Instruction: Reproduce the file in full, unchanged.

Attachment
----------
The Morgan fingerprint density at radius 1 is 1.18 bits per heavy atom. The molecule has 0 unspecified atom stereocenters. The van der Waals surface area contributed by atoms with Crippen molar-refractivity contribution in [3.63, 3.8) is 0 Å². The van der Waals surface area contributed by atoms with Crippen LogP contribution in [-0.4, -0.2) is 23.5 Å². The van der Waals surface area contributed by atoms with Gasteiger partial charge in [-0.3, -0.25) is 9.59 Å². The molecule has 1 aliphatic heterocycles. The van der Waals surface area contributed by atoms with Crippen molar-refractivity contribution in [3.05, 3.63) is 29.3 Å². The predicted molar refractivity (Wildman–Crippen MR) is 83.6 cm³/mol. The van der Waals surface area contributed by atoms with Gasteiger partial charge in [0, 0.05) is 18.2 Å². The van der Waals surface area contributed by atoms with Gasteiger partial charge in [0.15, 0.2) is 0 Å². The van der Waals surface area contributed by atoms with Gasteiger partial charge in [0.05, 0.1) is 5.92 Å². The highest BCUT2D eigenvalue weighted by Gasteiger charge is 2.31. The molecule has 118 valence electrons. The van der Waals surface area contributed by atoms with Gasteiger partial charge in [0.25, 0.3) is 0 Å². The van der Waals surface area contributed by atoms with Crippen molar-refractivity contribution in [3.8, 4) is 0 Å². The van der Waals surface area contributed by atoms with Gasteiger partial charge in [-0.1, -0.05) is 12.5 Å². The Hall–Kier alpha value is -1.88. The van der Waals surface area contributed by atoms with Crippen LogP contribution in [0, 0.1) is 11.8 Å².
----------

The Morgan fingerprint density at radius 1 is 1.18 bits per heavy atom. The molecule has 0 unspecified atom stereocenters. The van der Waals surface area contributed by atoms with Crippen molar-refractivity contribution in [3.63, 3.8) is 0 Å². The van der Waals surface area contributed by atoms with Crippen LogP contribution in [-0.4, -0.2) is 23.5 Å². The van der Waals surface area contributed by atoms with Gasteiger partial charge in [-0.3, -0.25) is 9.59 Å². The molecule has 1 aliphatic heterocycles. The van der Waals surface area contributed by atoms with Crippen molar-refractivity contribution in [3.05, 3.63) is 29.3 Å². The predicted molar refractivity (Wildman–Crippen MR) is 83.6 cm³/mol. The van der Waals surface area contributed by atoms with Gasteiger partial charge in [0, 0.05) is 18.2 Å². The van der Waals surface area contributed by atoms with Gasteiger partial charge in [0.15, 0.2) is 0 Å². The van der Waals surface area contributed by atoms with Gasteiger partial charge in [0.05, 0.1) is 5.92 Å². The highest BCUT2D eigenvalue weighted by Gasteiger charge is 2.31. The molecule has 118 valence electrons. The van der Waals surface area contributed by atoms with Gasteiger partial charge in [0.25, 0.3) is 0 Å². The van der Waals surface area contributed by atoms with Crippen molar-refractivity contribution in [3.8, 4) is 0 Å². The van der Waals surface area contributed by atoms with Gasteiger partial charge in [-0.1, -0.05) is 12.5 Å². The Hall–Kier alpha value is -1.88. The van der Waals surface area contributed by atoms with Crippen LogP contribution in [0, 0.1) is 11.8 Å².